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Advice re: replace fascia trim with Azek

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http://boards.diynetwork.com/eve/forums/a/tpc/f/9221916776/m/9933941077

Apr 29, 2013, 12:44 PM
SturdyNail
Advice re: replace fascia trim with Azek
I'd like to replace my fascia trim with Azek.
The primary reason is that, especially where roof-lines converge, the wood trim rots.
Are there any special considerations I should keep in mind if I use Azek? For example, I'm wondering if moisture gets behind the Azek, I might be causing a bigger problem.

Is there a better choice than Azek?
Also, if/when I rip out the old fascia, am I likely to damage the roofing shingles (I'm guessing that there are some roofing nails that are sunk into the fascia)?

Thanks in advance.

Fascia where rooflines converge

Apr 29, 2013, 01:44 PM
Sparky617
I've used AZEK and really like the product. I think your idea of using it here is spot on. It is definitely more expensive than wood but you won't be back up on the roof replacing it again.

You may find your drip edge nailed into the facia. I suspect if you look the roof sheathing is covering the edge of the facia so any roofing nails won't be going into the facia too far. I'd carefully pry it away and then using a pair of diagonal cutters cut off the part of the nail sticking out of the roof sheathing and into the facia. The rot on your wood could have been prevented or at least delayed if the builder had primed the wood before he installed it including the cut edges. Most never do this because the warranty is long gone before the rot shows up.

A lot of handyman services owe their livelihood to doing rot repair from this practice.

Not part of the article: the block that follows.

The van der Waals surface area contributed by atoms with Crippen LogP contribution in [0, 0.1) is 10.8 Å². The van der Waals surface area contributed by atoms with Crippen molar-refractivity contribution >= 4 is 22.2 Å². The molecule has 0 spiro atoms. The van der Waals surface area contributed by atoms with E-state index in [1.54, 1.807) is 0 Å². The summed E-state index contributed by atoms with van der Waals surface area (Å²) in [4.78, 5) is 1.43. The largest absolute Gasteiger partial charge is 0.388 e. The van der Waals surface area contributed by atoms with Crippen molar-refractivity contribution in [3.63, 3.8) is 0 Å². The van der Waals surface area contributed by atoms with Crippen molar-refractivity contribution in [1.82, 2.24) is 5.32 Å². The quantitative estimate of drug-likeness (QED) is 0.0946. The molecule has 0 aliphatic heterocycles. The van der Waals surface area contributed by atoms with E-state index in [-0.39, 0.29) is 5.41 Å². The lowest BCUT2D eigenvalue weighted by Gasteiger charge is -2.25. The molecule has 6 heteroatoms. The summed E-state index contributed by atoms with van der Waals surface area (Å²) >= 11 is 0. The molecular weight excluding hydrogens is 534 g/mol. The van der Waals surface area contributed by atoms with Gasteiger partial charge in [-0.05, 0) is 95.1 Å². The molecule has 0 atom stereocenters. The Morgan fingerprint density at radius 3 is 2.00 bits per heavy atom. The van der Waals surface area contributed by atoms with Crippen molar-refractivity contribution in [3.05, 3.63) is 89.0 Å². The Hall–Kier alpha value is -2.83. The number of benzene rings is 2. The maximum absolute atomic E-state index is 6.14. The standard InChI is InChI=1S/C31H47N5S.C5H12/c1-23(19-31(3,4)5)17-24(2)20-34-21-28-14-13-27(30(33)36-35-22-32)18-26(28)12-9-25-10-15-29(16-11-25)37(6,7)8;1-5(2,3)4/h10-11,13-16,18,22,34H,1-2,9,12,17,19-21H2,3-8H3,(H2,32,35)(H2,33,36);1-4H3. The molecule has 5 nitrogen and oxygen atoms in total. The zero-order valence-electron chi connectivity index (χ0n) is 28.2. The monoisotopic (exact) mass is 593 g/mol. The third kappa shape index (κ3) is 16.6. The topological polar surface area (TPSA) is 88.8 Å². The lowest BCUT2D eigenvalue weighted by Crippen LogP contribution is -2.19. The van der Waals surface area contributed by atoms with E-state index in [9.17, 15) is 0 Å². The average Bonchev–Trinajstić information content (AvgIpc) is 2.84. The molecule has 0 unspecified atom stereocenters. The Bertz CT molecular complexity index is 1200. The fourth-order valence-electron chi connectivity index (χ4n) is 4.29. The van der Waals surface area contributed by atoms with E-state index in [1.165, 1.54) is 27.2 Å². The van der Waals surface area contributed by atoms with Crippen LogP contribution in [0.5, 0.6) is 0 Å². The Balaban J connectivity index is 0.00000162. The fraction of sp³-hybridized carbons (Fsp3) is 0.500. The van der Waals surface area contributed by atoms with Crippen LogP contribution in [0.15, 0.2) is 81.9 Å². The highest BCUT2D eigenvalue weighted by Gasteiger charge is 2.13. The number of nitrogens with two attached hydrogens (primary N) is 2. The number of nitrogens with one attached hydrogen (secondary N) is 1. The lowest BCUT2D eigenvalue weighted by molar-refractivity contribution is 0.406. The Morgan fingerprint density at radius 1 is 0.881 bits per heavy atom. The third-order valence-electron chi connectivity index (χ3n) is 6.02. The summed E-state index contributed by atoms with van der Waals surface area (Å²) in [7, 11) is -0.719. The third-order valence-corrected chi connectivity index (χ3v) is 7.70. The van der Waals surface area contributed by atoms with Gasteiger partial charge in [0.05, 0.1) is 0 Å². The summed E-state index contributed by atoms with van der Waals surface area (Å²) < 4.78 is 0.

Are those spots on the singles roofing nails? I'd be concerned with exposed nails in your valley and in the field of the shingles. Those are all leaks waiting to happen.


General Disclaimer

Any advice given here is general in nature and is not necessarily valid for your given area. If in doubt check with your local codes enforcement department for what is required when doing electrical, plumbing or structural work on your house. Permits may or may not be required in your area and home owners may not be able to DIY some tasks. I have no way of knowing if you have the skills needed to complete the tasks you are asking about, when in doubt seek professional assistance.

My advice may be worth exactly what you pay me for it. :-) For the record I did not stay in a Holiday Inn Express last night.
Apr 29, 2013, 02:57 PM
joecaption
All those shingles on that rake were installed wrong and should be redone.
There set to far back.
They should have hung out over the drip cap by at least 3/8".
The reason that board started to rot is because no one primed and painted the end of the board.
Any real lumber yard or siding supply company should have 1 X 6 vinyl lumber in stock up to 16' long so there's no seams.


joecaption
Apr 29, 2013, 03:06 PM
swschrad